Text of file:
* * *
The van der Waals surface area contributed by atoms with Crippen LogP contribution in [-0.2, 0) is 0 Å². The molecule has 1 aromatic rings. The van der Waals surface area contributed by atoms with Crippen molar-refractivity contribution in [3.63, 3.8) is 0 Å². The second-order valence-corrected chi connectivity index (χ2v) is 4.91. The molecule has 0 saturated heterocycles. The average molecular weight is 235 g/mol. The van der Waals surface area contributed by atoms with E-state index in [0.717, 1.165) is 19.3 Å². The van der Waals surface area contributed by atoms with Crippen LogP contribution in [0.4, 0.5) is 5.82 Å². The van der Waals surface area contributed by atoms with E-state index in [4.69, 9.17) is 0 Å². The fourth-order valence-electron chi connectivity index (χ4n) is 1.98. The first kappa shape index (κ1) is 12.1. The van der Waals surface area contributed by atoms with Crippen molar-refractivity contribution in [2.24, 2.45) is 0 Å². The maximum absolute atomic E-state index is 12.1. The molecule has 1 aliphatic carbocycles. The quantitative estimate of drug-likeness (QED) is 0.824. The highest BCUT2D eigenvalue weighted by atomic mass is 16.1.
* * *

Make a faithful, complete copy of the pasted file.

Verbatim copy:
The van der Waals surface area contributed by atoms with Crippen LogP contribution in [-0.2, 0) is 0 Å². The molecule has 1 aromatic rings. The van der Waals surface area contributed by atoms with Crippen molar-refractivity contribution in [3.63, 3.8) is 0 Å². The second-order valence-corrected chi connectivity index (χ2v) is 4.91. The molecule has 0 saturated heterocycles. The average molecular weight is 235 g/mol. The van der Waals surface area contributed by atoms with E-state index in [0.717, 1.165) is 19.3 Å². The van der Waals surface area contributed by atoms with Crippen LogP contribution in [0.4, 0.5) is 5.82 Å². The van der Waals surface area contributed by atoms with E-state index in [4.69, 9.17) is 0 Å². The fourth-order valence-electron chi connectivity index (χ4n) is 1.98. The first kappa shape index (κ1) is 12.1. The van der Waals surface area contributed by atoms with Crippen molar-refractivity contribution in [2.24, 2.45) is 0 Å². The maximum absolute atomic E-state index is 12.1. The molecule has 1 aliphatic carbocycles. The quantitative estimate of drug-likeness (QED) is 0.824. The highest BCUT2D eigenvalue weighted by atomic mass is 16.1.